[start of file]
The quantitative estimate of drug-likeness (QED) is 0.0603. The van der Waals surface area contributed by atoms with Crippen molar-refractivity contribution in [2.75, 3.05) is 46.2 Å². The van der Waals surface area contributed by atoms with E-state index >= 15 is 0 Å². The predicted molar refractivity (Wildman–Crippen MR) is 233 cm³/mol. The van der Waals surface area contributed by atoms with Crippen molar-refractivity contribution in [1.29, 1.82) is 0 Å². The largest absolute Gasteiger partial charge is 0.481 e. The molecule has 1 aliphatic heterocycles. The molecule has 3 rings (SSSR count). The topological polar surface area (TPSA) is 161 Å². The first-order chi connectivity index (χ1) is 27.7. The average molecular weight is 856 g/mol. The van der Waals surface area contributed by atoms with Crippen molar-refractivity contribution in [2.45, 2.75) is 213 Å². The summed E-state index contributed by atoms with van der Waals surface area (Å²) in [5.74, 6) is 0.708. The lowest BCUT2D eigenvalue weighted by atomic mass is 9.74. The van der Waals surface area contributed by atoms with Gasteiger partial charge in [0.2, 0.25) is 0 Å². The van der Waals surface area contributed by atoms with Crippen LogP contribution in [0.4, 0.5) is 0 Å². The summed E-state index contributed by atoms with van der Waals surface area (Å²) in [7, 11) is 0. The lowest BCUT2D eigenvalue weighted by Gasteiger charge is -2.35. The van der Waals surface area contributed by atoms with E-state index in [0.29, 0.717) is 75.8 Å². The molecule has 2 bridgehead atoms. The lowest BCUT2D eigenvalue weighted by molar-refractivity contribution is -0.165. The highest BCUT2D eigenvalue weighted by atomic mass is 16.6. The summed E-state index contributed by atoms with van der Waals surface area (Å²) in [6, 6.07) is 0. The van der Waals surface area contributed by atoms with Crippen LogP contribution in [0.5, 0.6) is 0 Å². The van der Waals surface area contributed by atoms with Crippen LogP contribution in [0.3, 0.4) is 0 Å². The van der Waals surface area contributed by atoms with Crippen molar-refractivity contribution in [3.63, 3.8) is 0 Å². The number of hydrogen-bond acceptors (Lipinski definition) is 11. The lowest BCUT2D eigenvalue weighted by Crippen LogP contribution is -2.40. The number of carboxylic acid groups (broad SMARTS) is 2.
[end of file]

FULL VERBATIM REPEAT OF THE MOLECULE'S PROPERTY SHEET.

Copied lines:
The quantitative estimate of drug-likeness (QED) is 0.0603. The van der Waals surface area contributed by atoms with Crippen molar-refractivity contribution in [2.75, 3.05) is 46.2 Å². The van der Waals surface area contributed by atoms with E-state index >= 15 is 0 Å². The predicted molar refractivity (Wildman–Crippen MR) is 233 cm³/mol. The van der Waals surface area contributed by atoms with Crippen molar-refractivity contribution in [1.29, 1.82) is 0 Å². The largest absolute Gasteiger partial charge is 0.481 e. The molecule has 1 aliphatic heterocycles. The molecule has 3 rings (SSSR count). The topological polar surface area (TPSA) is 161 Å². The first-order chi connectivity index (χ1) is 27.7. The average molecular weight is 856 g/mol. The van der Waals surface area contributed by atoms with Crippen molar-refractivity contribution in [2.45, 2.75) is 213 Å². The summed E-state index contributed by atoms with van der Waals surface area (Å²) in [5.74, 6) is 0.708. The lowest BCUT2D eigenvalue weighted by atomic mass is 9.74. The van der Waals surface area contributed by atoms with Gasteiger partial charge in [0.2, 0.25) is 0 Å². The van der Waals surface area contributed by atoms with Crippen LogP contribution in [0.4, 0.5) is 0 Å². The summed E-state index contributed by atoms with van der Waals surface area (Å²) in [7, 11) is 0. The lowest BCUT2D eigenvalue weighted by Gasteiger charge is -2.35. The van der Waals surface area contributed by atoms with E-state index in [0.29, 0.717) is 75.8 Å². The molecule has 2 bridgehead atoms. The lowest BCUT2D eigenvalue weighted by molar-refractivity contribution is -0.165. The highest BCUT2D eigenvalue weighted by atomic mass is 16.6. The summed E-state index contributed by atoms with van der Waals surface area (Å²) in [6, 6.07) is 0. The van der Waals surface area contributed by atoms with Crippen LogP contribution in [0.5, 0.6) is 0 Å². The van der Waals surface area contributed by atoms with Crippen LogP contribution in [0.3, 0.4) is 0 Å². The van der Waals surface area contributed by atoms with Crippen molar-refractivity contribution in [3.63, 3.8) is 0 Å². The number of hydrogen-bond acceptors (Lipinski definition) is 11. The lowest BCUT2D eigenvalue weighted by Crippen LogP contribution is -2.40. The number of carboxylic acid groups (broad SMARTS) is 2.